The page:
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Journal Article

Speech-induced suppression and vocal feedback sensitivity in human cortex


Ozker,  Muge
Neurobiology of Language Department, MPI for Psycholinguistics, Max Planck Society;
New York University;

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Ozker, M., Yu, L., Dugan, P., Doyle, W., Friedman, D., Devinsky, O., et al. (2024). Speech-induced suppression and vocal feedback sensitivity in human cortex. eLife, 13: RP94198. doi:10.7554/eLife.94198.1.

Cite as: https://hdl.handle.net/21.11116/0000-000E-A71C-7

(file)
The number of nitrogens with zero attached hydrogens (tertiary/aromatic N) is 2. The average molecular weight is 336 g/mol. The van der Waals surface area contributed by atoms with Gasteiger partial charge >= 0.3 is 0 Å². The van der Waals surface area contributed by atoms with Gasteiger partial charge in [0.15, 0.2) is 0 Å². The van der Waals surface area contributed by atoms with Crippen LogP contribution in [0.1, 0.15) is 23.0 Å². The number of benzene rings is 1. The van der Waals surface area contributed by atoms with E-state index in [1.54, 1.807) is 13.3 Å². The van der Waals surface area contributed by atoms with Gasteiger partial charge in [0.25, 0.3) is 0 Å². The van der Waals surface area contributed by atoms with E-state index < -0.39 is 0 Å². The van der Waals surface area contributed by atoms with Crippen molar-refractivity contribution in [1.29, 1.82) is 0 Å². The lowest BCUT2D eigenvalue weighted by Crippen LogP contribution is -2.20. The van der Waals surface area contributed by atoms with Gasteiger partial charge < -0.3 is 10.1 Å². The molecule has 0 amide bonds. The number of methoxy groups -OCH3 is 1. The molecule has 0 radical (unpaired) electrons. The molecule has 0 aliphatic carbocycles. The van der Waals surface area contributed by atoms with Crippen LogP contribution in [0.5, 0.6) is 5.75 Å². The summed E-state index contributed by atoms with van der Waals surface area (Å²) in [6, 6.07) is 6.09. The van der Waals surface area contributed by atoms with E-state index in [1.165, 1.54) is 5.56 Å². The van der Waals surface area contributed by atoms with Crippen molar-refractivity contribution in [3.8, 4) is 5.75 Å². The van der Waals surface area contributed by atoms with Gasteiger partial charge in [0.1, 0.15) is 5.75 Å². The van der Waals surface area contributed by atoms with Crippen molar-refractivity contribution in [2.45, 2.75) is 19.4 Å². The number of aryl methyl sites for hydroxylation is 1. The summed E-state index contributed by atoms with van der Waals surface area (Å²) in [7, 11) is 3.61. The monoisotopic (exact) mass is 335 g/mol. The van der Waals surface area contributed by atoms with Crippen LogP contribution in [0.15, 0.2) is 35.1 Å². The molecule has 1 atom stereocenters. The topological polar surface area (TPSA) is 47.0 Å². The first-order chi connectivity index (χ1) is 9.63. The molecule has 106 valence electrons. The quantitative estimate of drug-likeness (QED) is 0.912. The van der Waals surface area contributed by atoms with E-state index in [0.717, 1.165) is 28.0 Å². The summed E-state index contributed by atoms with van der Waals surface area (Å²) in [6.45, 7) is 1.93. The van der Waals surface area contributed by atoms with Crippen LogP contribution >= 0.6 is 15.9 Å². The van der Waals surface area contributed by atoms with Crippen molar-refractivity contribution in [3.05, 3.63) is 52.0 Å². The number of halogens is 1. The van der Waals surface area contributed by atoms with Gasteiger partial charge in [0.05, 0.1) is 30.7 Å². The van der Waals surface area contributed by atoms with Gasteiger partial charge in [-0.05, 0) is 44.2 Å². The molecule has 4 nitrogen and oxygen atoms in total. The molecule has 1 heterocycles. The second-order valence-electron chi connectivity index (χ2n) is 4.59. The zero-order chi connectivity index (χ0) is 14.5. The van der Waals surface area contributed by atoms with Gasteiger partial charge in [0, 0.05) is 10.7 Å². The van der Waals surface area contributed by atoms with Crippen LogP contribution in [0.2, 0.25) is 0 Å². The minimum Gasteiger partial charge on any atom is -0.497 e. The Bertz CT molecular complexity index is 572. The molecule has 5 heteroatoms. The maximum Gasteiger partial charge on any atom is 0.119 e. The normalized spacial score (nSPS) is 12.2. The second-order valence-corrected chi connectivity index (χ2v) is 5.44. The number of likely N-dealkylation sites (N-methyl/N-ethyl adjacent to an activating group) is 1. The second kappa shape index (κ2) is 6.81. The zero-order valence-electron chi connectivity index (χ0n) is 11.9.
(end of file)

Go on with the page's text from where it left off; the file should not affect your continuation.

Across the animal kingdom, neural responses in the auditory cortex are suppressed during vocalization, and humans are no exception. A common hypothesis is that suppression increases sensitivity to auditory feedback, enabling the detection of vocalization errors. This hypothesis has been previously confirmed in non-human primates, however a direct link between auditory suppression and sensitivity in human speech monitoring remains elusive. To address this issue, we obtained intracranial electroencephalography (iEEG) recordings from 35 neurosurgical participants during speech production. We first characterized the detailed topography of auditory suppression, which varied across superior temporal gyrus (STG). Next, we performed a delayed auditory feedback (DAF) task to determine whether the suppressed sites were also sensitive to auditory feedback alterations. Indeed, overlapping sites showed enhanced responses to feedback, indicating sensitivity. Importantly, there was a strong correlation between the degree of auditory suppression and feedback sensitivity, suggesting suppression might be a key mechanism that underlies speech monitoring. Further, we found that when participants produced speech with simultaneous auditory feedback, posterior STG was selectively activated if participants were engaged in a DAF paradigm, suggesting that increased attentional load can modulate auditory feedback sensitivity.